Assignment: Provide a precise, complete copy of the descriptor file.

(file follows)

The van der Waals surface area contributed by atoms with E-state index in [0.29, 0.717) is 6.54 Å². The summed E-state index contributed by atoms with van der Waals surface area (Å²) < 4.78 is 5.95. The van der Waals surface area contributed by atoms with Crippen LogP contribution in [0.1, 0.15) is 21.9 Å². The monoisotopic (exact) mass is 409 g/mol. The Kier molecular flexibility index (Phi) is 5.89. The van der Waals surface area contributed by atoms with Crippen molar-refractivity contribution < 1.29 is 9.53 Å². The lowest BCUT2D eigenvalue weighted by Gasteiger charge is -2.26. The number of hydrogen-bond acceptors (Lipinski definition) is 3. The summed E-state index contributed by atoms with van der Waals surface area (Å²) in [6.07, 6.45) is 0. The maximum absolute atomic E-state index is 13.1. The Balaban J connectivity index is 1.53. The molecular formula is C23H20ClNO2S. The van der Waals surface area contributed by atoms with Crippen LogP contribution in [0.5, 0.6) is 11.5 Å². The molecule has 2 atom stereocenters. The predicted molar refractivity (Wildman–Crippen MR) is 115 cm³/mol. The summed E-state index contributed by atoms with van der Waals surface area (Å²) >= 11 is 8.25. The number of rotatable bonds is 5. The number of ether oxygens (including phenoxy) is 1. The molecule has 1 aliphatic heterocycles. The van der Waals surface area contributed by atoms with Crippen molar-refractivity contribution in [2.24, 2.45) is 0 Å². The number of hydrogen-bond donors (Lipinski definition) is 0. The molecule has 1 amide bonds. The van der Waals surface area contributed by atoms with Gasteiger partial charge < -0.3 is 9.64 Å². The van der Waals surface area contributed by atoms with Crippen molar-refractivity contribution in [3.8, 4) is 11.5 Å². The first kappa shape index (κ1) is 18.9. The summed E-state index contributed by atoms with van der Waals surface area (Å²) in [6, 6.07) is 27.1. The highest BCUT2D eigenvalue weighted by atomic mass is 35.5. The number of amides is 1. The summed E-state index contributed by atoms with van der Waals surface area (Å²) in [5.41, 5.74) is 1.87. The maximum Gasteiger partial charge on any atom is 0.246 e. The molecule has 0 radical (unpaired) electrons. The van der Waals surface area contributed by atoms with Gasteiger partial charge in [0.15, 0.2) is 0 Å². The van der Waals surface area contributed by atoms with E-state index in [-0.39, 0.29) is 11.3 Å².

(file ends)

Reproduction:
The van der Waals surface area contributed by atoms with E-state index in [0.29, 0.717) is 6.54 Å². The summed E-state index contributed by atoms with van der Waals surface area (Å²) < 4.78 is 5.95. The van der Waals surface area contributed by atoms with Crippen LogP contribution in [0.1, 0.15) is 21.9 Å². The monoisotopic (exact) mass is 409 g/mol. The Kier molecular flexibility index (Phi) is 5.89. The van der Waals surface area contributed by atoms with Crippen molar-refractivity contribution < 1.29 is 9.53 Å². The lowest BCUT2D eigenvalue weighted by Gasteiger charge is -2.26. The number of hydrogen-bond acceptors (Lipinski definition) is 3. The summed E-state index contributed by atoms with van der Waals surface area (Å²) in [6.07, 6.45) is 0. The maximum absolute atomic E-state index is 13.1. The Balaban J connectivity index is 1.53. The molecular formula is C23H20ClNO2S. The van der Waals surface area contributed by atoms with Crippen LogP contribution in [0.5, 0.6) is 11.5 Å². The molecule has 2 atom stereocenters. The predicted molar refractivity (Wildman–Crippen MR) is 115 cm³/mol. The summed E-state index contributed by atoms with van der Waals surface area (Å²) >= 11 is 8.25. The number of rotatable bonds is 5. The number of ether oxygens (including phenoxy) is 1. The molecule has 1 aliphatic heterocycles. The van der Waals surface area contributed by atoms with Crippen molar-refractivity contribution in [2.24, 2.45) is 0 Å². The number of hydrogen-bond donors (Lipinski definition) is 0. The molecule has 1 amide bonds. The van der Waals surface area contributed by atoms with Gasteiger partial charge < -0.3 is 9.64 Å². The van der Waals surface area contributed by atoms with Crippen molar-refractivity contribution in [3.8, 4) is 11.5 Å². The first kappa shape index (κ1) is 18.9. The summed E-state index contributed by atoms with van der Waals surface area (Å²) in [6, 6.07) is 27.1. The highest BCUT2D eigenvalue weighted by atomic mass is 35.5. The number of amides is 1. The summed E-state index contributed by atoms with van der Waals surface area (Å²) in [5.41, 5.74) is 1.87. The maximum Gasteiger partial charge on any atom is 0.246 e. The molecule has 0 radical (unpaired) electrons. The van der Waals surface area contributed by atoms with Gasteiger partial charge in [0.15, 0.2) is 0 Å². The van der Waals surface area contributed by atoms with E-state index in [-0.39, 0.29) is 11.3 Å².